While it is clear that high-cost claimants make up a large share of healthcare spending, there are also some promising ways to tackle the issue, according to a new report from the American Health Policy Institute.
Because they are not hampered by a slow political apparatus, employers have led the way with innovative solutions to the problem, it says. Both the public and private sectors would do well to embrace the following ideas:
- Engage beneficiaries to be active plan participants, such as offering individual education sessions to explain plan options in detail
- Implement wellness programs that target those with chronic diseases, adequately inform participants of their progress and have metrics to allow for evaluation of return on investment
- Mine health data to target select chronic conditions and design proactive solutions that cut costs while ensuring individuals get needed care
- Develop HIPAA-compliant predictive biometric screening profiles, and create a culture of health at the workplace by offering healthy eating options and onsite fitness centers
- Use provider-led, payer-led or purchaser-led care management programs that incorporate care teams to address individuals’ medical, behavioral and psychosocial needs
- Draw upon state innovation waivers and Medicaid waivers, which allow the public sector to experiment with provisions such as implementing managed care programs, charging small premiums and using healthy behavior incentives to reduce premiums and/or co-payments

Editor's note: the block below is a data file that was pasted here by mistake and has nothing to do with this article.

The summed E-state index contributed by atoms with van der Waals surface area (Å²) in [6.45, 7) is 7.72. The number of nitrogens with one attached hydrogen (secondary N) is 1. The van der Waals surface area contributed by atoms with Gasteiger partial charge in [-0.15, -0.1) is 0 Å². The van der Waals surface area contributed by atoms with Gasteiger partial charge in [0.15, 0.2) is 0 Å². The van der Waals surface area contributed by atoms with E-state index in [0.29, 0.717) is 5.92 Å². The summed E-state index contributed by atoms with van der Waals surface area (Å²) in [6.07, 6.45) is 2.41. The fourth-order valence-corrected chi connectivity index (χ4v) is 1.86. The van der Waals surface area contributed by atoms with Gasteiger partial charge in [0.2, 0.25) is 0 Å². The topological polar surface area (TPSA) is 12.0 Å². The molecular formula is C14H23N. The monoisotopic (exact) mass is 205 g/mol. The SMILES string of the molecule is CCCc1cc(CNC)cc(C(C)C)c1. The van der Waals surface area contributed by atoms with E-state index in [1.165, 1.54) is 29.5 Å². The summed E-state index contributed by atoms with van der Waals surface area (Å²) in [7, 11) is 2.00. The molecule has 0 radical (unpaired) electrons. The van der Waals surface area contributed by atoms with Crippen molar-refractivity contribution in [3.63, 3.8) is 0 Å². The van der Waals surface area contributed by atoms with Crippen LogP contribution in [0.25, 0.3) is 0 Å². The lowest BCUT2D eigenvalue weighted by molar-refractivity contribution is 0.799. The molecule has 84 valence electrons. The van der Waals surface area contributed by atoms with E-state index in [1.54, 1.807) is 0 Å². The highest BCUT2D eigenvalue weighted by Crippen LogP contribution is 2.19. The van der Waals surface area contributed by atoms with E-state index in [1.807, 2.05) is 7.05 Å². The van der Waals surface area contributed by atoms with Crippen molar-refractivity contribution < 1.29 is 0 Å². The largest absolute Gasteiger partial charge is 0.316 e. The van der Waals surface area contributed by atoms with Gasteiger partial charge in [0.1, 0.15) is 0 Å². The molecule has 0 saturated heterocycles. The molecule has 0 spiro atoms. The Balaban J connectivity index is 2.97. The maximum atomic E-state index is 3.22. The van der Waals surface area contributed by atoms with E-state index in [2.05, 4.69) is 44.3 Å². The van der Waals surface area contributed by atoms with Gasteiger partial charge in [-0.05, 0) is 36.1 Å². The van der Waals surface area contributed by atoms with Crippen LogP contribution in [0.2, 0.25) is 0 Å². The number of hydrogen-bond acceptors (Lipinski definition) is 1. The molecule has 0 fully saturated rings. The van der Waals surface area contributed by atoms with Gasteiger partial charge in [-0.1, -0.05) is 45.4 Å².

The AHPI defines a high-cost claimant as an individual who costs $50,000 or more annually. The group’s analysis of 26 large employers’ claims data found that the average high-cost claimant costs $122,382 each year, or 29.3 times as much as the average member. Though they represent just 1.2 percent of all members, high-cost claimants make up 31 percent of total healthcare spending for the surveyed employers.
Cancer treatments, heart disease, live birth and perinatal conditions and blood infections are among the costliest claims, the report says, adding that 53 percent of healthcare spending for high-cost claimants is for chronic conditions, while 47 percent is for acute conditions.
These high-need individuals are also expensive for public healthcare programs, the report notes, citing a Leavitt Partners analysis of 2013 Medicare fee-for-service claims data that found the average high-cost claimant costs $105,004 each year, or 12.8 times as much as the average member.
- here’s the report